Accountability is a word that gets abused a lot in day to day life. Just in the news last week was the firing – sorry, resignation under pressure – of Secretary Eric Shinseki, just now formerly head of the Veteran’s Administration and before that, a little backwater post as the Army Chief of Staff. Now, I don’t know anything bout Shinseki except what I read, and what I’ve read suggest that most people think he was an honorable and impressive man trying to head a massive bureaucracy with systemic failures accumulating over the decades. Except in the most formal of senses, Shinseki was not at fault for what happened at the V.A., (or even there for the origin of these problems) it just happened to blow up on his watch. This happens a lot, and maybe it’s a good thing. But whether we are normal, everyday people or professional reporters, we have got to stop calling it accountability when the head of an organization is fired, – sorry, pressured to resign – without regard to their actual connection to the events at hand. That’s not accountability, just an illusion.
The illusion of accountability makes us a feel a lot better about the world, and any substantive benefit is merely a happy accident. Actual substantive accountability sucks. Substantive accountability requires not only figuring not only who did what, but who could have done what, who knew and could have known, and what oughts flow from the cans and can’ts, and what is reasonable to expect from all of the actors. To hold someone accountable requires an accounting – for us to grasp the full weight and measure.
Worse than requiring an accounting, substantive accountability requires risk. It makes no sense to hold someone accountable for something they cannot have done better, and to give someone the control, that is, the power to avoid doing wrong means giving them the power to do wrong as well. A well designed system can adjust odds, fail elegantly, and create incentives, but it cannot eliminate the power of a person to do wrong if you want them to do right.
Illusory accountability doesn’t require any of that. It just requires a sort of consequentialism: something bad happens, the top of the totem pole gets axed. That may be an effective incentive structure, but let’s not confuse it with anything resembling a just outcome.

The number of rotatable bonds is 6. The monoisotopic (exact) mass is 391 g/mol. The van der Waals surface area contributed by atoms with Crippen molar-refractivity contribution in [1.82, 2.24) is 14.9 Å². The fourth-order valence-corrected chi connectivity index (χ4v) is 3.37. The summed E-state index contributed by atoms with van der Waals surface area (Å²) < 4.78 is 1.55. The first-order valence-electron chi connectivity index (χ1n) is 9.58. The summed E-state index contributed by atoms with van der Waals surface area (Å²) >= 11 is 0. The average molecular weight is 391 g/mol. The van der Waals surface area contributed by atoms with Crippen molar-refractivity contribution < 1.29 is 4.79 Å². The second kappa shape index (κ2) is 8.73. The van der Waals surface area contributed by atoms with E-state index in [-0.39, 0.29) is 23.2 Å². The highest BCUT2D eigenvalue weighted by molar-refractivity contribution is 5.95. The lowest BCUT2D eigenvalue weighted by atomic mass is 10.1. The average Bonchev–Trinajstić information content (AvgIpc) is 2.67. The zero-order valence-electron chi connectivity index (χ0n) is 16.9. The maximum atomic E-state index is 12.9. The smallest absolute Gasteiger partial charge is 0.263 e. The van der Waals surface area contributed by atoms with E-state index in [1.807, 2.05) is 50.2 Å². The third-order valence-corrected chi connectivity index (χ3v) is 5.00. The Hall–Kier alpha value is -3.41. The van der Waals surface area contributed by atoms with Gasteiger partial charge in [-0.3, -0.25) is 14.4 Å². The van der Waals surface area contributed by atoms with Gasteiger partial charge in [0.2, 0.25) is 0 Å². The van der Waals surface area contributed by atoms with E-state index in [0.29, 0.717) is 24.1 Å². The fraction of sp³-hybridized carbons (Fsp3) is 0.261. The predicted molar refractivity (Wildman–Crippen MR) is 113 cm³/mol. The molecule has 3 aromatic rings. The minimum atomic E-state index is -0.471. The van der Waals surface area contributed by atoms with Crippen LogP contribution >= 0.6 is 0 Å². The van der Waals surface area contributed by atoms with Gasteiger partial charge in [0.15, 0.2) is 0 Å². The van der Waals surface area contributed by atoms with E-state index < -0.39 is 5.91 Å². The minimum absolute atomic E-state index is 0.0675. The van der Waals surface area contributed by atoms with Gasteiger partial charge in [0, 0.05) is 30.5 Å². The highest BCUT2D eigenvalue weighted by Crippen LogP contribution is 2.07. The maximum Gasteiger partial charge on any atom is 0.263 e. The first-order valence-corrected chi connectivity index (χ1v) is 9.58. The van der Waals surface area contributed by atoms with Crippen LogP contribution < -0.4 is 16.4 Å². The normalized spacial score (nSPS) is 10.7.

Yet confuse it we do. There are a lot of cognitive biases that drive otherwise good men and women to think remarkably bad things, but one of the worst is the phenomena known as the Just World Hypothesis. In brief, when learning that something terrible has happened to someone else, humans have a strong urge to believe (and vocalize that belief) that they brought it upon themselves. In other words, they blame the victim.1 You see somewhat different, but no less simplistically foolish cognitive biases mucking up the world. Take the Moral Clarity Hypothesis, where any evil result must be the result of an eminently culpable evil act.2 There are many more ways your brain lies to you but it is the ones that make you feel better that worry the most.
On some level, cognitive biases are inevitable, even useful. Too much focus on nuance can paralyze, and some sort of cognitive binning is the only way anything can get done. But it seems pretty evident to me that when it comes to “accountability” it’s really a toxic mix of protecting ourselves from hard questions and bloodlust. And maybe that’s supposed to be ok for the man-in-the-street to feel, but it’s coming from our political leaders, media figures, religious wisemen and learned academicians – the very people we rely on to stay smart and noble when the instinct is to be dumb and savage.
Illusory accountability is the tribute that virtue pays to vice.